The Court and the Country (1969) offers a fresh view and synthesis of the English revolution of 1640. It describes the origin and development of the revolution, and gives an account of the various factors – political, social and religious – that produced the revolution and conditioned its course. It explains the revolution primarily as a result of the breakdown of the unity of the governing class around the monarchy into the contending sides of the Court and the Country. A principal theme is the formation within the governing class of an opposition movement to the Crown. The role of Puritanism and of the towns is examined, and the resistance to Charles I is considered in relation to other European revolutions of the period.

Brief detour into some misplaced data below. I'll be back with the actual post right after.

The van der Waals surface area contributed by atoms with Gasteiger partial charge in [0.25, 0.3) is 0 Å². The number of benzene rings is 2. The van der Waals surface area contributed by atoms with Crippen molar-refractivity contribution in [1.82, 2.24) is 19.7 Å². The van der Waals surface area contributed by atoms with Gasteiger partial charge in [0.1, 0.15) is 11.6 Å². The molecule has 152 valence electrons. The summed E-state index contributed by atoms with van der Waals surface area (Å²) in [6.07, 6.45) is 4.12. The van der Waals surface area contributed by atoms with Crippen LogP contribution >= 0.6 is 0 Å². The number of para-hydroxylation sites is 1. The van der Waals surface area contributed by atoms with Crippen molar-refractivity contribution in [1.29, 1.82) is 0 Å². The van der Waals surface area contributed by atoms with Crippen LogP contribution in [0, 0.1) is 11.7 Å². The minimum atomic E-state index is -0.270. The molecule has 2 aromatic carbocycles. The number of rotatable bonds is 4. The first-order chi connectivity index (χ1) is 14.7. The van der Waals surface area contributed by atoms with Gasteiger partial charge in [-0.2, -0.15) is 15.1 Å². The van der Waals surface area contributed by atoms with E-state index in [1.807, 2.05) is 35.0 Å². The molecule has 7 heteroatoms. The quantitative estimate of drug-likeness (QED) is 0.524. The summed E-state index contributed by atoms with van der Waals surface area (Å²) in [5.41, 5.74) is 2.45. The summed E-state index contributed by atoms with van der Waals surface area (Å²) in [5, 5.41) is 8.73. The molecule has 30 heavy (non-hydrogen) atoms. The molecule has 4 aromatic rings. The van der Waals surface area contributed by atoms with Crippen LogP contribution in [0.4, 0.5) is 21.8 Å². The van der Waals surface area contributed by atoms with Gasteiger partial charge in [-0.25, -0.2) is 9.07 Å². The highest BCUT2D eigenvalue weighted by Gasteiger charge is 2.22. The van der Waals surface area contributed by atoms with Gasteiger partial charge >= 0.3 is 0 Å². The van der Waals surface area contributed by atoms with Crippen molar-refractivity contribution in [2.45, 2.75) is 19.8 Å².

chapter 1|18 pages


chapter 3|34 pages

The Court

chapter 4|45 pages

The Country

chapter 5|37 pages

The Citizen Element

chapter 6|42 pages


chapter 8|44 pages

The End of the Country

chapter 10|24 pages